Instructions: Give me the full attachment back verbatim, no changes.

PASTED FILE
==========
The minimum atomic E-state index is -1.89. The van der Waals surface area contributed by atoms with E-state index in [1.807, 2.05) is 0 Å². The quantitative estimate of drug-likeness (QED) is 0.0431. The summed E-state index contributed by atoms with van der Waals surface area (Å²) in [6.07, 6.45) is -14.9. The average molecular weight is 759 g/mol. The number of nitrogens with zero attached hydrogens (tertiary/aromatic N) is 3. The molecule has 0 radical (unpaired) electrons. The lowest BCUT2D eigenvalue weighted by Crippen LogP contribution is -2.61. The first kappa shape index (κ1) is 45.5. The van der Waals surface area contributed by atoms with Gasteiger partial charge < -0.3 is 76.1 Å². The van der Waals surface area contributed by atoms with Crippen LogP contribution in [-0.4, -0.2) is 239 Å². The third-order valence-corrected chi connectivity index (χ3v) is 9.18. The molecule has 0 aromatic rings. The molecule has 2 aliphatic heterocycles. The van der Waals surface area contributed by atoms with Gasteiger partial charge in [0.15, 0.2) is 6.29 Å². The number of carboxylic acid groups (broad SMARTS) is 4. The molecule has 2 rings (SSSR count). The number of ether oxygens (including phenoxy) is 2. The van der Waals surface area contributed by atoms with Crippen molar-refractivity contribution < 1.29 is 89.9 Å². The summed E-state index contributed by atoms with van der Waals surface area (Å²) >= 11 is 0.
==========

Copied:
The minimum atomic E-state index is -1.89. The van der Waals surface area contributed by atoms with E-state index in [1.807, 2.05) is 0 Å². The quantitative estimate of drug-likeness (QED) is 0.0431. The summed E-state index contributed by atoms with van der Waals surface area (Å²) in [6.07, 6.45) is -14.9. The average molecular weight is 759 g/mol. The number of nitrogens with zero attached hydrogens (tertiary/aromatic N) is 3. The molecule has 0 radical (unpaired) electrons. The lowest BCUT2D eigenvalue weighted by Crippen LogP contribution is -2.61. The first kappa shape index (κ1) is 45.5. The van der Waals surface area contributed by atoms with Gasteiger partial charge < -0.3 is 76.1 Å². The van der Waals surface area contributed by atoms with Crippen LogP contribution in [-0.4, -0.2) is 239 Å². The third-order valence-corrected chi connectivity index (χ3v) is 9.18. The molecule has 0 aromatic rings. The molecule has 2 aliphatic heterocycles. The van der Waals surface area contributed by atoms with Gasteiger partial charge in [0.15, 0.2) is 6.29 Å². The number of carboxylic acid groups (broad SMARTS) is 4. The molecule has 2 rings (SSSR count). The number of ether oxygens (including phenoxy) is 2. The van der Waals surface area contributed by atoms with Crippen molar-refractivity contribution < 1.29 is 89.9 Å². The summed E-state index contributed by atoms with van der Waals surface area (Å²) >= 11 is 0.